You're so well-rounded. I mean, you're an entrepreneur. You're a flutist for the Kansas City Symphony. I don't know that everybody realizes that, a philanthropist, a steward. Obviously, you're a man with many, many interests. At the end of the day, what do you want to be remembered for?

Lamar Hunt, Jr.:

Oh, gosh. That's an interesting question. I think that's a very good question. People are concerned about things like legacies. I think I would want to be remembered for being a good husband, a good father, a good family person and a member of the community who at times challenged people, but also was compassionate when compassion was needed. I think that's important, that there are times when we do need to challenge people. I've seen it with my own children. I've also seen it in the world that we live in now. It is hard. We don't always like to have difficult conversations and it's not easy for me, but I think at the end of the day, I want to be known as someone who cared and was compassionate for people and try to take in their perspective.

Kelly Scanlon:

You obviously invest in Kansas City on many levels from sporting teams to, as you say, the underserved. Quite a spectrum there. Your family has done this for many, many years. What do you see are the opportunities of Kansas City going forward?

Lamar Hunt, Jr.:

I always remember what my dad said about capitalism is that every deal should be fair and that our goal is to create jobs that are of value for people. People want purpose and meaning each day of their life. They want work that's purposeful and meaningful, and it's not necessarily about them, right? They don't want to necessarily be a shining star, or be known or be written up in the Kansas City Business Journal, but they want good jobs so they can support their families.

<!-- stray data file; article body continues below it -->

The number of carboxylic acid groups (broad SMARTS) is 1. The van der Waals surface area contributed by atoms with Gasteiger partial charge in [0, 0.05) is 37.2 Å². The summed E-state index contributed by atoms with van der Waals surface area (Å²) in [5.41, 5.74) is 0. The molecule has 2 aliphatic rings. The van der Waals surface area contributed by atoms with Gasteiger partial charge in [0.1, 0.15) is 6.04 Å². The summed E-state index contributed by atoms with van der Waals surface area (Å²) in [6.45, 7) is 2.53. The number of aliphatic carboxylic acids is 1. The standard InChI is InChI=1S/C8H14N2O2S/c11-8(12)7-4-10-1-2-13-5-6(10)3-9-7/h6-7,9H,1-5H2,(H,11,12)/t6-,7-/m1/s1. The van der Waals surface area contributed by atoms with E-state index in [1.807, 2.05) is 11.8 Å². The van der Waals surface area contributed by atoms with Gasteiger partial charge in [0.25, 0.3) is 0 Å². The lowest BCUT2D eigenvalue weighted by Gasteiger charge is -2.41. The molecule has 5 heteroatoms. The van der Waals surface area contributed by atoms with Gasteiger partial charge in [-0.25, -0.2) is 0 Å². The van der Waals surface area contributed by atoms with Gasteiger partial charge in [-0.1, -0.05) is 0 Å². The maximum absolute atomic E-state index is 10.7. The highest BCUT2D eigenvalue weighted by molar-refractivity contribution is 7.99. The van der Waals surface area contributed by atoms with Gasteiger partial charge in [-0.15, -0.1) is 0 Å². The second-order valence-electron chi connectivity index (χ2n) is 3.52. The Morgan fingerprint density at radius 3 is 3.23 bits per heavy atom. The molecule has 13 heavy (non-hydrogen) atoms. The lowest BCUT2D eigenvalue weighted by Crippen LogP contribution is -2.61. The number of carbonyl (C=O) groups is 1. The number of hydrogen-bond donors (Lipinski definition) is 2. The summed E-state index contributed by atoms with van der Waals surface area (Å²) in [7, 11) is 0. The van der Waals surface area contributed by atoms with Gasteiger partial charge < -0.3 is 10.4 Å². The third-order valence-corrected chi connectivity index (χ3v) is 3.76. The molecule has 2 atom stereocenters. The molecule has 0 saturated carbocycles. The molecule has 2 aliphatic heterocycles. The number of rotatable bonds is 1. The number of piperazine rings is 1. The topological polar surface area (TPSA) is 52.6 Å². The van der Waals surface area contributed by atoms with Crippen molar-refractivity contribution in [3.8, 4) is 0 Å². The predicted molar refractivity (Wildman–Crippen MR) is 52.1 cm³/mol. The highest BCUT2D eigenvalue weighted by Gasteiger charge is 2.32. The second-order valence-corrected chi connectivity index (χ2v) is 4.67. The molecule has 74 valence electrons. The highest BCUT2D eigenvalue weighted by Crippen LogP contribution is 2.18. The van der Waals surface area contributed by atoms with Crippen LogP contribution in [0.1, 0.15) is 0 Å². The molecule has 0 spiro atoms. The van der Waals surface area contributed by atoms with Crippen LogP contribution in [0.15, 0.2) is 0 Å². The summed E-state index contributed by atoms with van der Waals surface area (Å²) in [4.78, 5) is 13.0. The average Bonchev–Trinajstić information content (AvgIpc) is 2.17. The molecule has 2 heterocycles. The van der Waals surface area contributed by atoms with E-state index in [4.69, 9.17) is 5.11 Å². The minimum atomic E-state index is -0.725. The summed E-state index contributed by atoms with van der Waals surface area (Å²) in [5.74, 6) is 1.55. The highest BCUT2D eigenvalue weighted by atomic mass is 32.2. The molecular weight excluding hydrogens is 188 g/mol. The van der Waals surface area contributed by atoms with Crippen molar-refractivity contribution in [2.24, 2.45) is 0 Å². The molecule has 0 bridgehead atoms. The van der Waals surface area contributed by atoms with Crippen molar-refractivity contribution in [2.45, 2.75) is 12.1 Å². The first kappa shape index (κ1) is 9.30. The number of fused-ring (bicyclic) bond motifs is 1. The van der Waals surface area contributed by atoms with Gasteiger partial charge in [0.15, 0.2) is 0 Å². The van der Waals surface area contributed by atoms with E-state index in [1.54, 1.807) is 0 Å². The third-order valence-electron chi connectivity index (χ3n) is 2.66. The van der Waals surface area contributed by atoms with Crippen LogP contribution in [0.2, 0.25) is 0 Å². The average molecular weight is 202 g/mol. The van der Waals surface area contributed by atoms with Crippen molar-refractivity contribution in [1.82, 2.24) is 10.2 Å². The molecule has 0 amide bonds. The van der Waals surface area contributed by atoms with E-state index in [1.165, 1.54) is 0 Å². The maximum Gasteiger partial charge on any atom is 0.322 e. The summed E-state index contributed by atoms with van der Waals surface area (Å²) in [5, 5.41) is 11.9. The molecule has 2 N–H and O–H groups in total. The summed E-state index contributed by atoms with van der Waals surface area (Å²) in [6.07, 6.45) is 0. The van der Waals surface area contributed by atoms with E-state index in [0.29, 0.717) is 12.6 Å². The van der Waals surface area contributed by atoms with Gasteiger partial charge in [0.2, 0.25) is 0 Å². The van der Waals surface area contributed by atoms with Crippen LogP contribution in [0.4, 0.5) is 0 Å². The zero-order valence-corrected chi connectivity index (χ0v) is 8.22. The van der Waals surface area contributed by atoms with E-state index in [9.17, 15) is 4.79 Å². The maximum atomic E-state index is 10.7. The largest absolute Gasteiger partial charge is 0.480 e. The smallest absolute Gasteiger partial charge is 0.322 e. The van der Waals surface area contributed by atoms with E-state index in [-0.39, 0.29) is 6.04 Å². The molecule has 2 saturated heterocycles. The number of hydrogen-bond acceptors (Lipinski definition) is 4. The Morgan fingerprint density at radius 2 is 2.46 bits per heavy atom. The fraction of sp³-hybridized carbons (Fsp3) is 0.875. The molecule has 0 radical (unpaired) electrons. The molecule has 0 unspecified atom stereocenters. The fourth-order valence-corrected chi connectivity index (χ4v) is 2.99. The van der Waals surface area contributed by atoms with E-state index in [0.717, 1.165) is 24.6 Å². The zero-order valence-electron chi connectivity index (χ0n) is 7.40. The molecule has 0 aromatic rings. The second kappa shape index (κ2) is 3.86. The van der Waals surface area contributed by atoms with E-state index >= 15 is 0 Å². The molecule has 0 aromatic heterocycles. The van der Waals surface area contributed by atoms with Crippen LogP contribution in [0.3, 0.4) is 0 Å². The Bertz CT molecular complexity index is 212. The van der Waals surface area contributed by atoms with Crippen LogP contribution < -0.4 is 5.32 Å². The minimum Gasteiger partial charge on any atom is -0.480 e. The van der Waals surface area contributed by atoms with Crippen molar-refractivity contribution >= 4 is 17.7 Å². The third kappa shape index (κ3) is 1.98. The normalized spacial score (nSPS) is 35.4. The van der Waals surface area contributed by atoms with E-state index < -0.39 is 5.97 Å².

Lamar Hunt, Jr.:

That's where I see Kansas City being an example, really to much of the United States. This pocket of just beautiful businesses, lots of wonderful people who really care. We are known as a very, very philanthropic community, that we're there. We reach out. We raise money for things. We go out and we help the homeless or whatever it is, people with job training. We want to have a high literacy rate and all these sorts of things. They're going on all the time and I'm amazed at the number of wonderful things I hear about all the time and in some cases, we have been able to make a small gift towards. It's amazing in Kansas City.

Kelly Scanlon:

Kansas Citians are very, very generous, that's for sure, and your family included. Lamar, thank you so much for being our guest today, for sharing a little bit of what drives you and what you're doing for the city. We really appreciate you and your family for that.

Lamar Hunt, Jr.:

Thank you, Kelly, and it's my privilege and honor to do it. Thank you very much.

Joe Close:

This is Joe Close, President of Country Club Bank. Thank you to Lamar Hunt Jr. for being our guests on this episode of Banking on KC. The Hunt family has invested heavily in our community for more than five decades since 1963 when business visionary Lamar Hunt moved his professional football team from Dallas to Kansas City. The Kansas City Chiefs and more recently, the Mavericks are a major source of hometown pride. Both teams are regional economic drivers as well. The Hunt family has also contributed millions of dollars to community outreach efforts. As Lamar Hunt Jr, said in this episode, "To whom much is given, much is expected." He has always felt the weight of responsibility that comes with being born into opportunity. His goal is to give back to the communities that have meant so much to him and his family.

Joe Close:

We wish Lamar great success with the Kansas City Mavericks. I certainly enjoyed a recent outing there to see a game. It's a great family venue and I look forward to returning to introduce other Kansas Citians to this great community asset. Thanks for tuning in this week. We're banking on you, Kansas City. Country Club Bank, member FDIC.